Sunday, April 29, 2007

Characterization of lignocellulosic O-acylation and deacetylation to facilitate cell wall biomass degradation

Chang-Jun Liu, Biology, Brookhaven National Laboratory, 50 Bell Avenue, Upton, NY 11973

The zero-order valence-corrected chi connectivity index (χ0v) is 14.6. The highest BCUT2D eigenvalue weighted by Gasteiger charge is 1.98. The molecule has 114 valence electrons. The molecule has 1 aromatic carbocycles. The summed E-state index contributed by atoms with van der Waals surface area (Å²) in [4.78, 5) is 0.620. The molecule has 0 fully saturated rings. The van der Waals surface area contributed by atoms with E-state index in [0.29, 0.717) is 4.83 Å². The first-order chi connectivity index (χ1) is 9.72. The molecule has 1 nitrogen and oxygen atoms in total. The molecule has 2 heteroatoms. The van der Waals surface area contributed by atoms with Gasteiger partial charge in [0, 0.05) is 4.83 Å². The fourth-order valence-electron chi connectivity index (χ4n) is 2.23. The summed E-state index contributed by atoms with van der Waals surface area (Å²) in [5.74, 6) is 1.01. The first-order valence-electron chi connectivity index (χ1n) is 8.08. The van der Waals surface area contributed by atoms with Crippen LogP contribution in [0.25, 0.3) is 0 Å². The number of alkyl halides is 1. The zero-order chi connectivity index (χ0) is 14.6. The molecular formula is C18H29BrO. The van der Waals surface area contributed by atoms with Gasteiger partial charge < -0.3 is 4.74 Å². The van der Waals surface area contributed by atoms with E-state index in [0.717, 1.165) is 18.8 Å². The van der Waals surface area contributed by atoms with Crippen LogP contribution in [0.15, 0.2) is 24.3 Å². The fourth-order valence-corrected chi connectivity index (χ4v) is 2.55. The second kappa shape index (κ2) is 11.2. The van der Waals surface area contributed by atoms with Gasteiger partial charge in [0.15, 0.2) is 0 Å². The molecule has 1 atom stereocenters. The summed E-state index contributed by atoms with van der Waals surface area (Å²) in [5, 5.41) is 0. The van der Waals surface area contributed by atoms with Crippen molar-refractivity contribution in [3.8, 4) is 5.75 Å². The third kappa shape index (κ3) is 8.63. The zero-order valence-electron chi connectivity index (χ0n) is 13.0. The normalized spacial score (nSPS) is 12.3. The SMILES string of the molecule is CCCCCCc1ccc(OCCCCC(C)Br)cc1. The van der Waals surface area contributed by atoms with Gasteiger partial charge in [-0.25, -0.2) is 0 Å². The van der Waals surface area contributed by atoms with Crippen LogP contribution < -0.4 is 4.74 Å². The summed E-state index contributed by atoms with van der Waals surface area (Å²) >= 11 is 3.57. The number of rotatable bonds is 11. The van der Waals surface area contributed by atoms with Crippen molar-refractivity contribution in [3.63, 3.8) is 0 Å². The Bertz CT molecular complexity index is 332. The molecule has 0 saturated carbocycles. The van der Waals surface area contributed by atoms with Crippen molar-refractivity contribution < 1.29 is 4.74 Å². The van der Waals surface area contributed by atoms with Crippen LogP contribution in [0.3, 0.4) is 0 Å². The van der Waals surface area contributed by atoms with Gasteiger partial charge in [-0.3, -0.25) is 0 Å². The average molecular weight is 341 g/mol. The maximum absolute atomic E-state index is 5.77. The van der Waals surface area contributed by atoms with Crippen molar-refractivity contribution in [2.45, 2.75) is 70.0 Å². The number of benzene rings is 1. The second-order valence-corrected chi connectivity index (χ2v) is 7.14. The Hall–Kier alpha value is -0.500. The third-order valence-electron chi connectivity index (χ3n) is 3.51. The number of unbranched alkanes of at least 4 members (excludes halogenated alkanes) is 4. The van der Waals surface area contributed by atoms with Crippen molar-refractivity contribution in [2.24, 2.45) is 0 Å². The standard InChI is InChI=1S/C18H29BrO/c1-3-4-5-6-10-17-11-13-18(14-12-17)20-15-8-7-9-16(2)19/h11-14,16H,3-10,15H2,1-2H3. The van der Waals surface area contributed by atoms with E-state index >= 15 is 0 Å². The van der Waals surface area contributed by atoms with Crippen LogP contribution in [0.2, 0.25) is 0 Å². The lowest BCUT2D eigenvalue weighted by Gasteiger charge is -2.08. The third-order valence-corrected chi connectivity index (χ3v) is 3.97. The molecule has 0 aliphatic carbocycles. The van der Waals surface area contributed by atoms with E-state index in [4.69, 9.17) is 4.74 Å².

Acyl-CoA dependent O-acylation and its reverse process deacylation are prevalent modification reactions involved in biogenesis of cell wall components hemicelluloses, pectin, and lignin, as well as in the biosynthesis of a wide variety of wood-forming required secondary metabolites, primarily polyphenolics, in tree species.  The degree of acylation influences the chemical and physical properties of cell wall lignocelluloses, and negatively affects the degradation of plant biomass for bioethanol production.  Characterization of O-acylation and de-acetylation in cell wall biogenesis implicates a great potential for genetic modification of lignocelluloses to produce better quality and easier degradable biomass feedstock. Toward this end, we conducted comprehensive sequence searching and data mining based upon poplar genomic sequences using the highly conserved sequence motifs of plant acyltransferase superfamily members. A total of 81 putative O-acyltransferase and 10 deacetylase gene models were identified from poplar genome. Followed by the comprehensive bioinformatics analyses, extensive gene expression profiling has been conducted by the solid RT-PCR using mRNAs that were prepared from poplar leaf, root, developing stem, apical bud, cortex of bark, phloem, developing wood and lignified wood, and by “in silico” northern analysis based upon the public available EST and cell wall biogenesis microarray databases. The wood tissue expressing genes potentially involved in either acylation or deacetylation have been selected for producing recombinant proteins in either E.coli or yeast. The biochemical analyses are undertaking, and the transgenes in model experimental plants are been making in order to dissect the gene functions in vivo. The progresses will be discussed.

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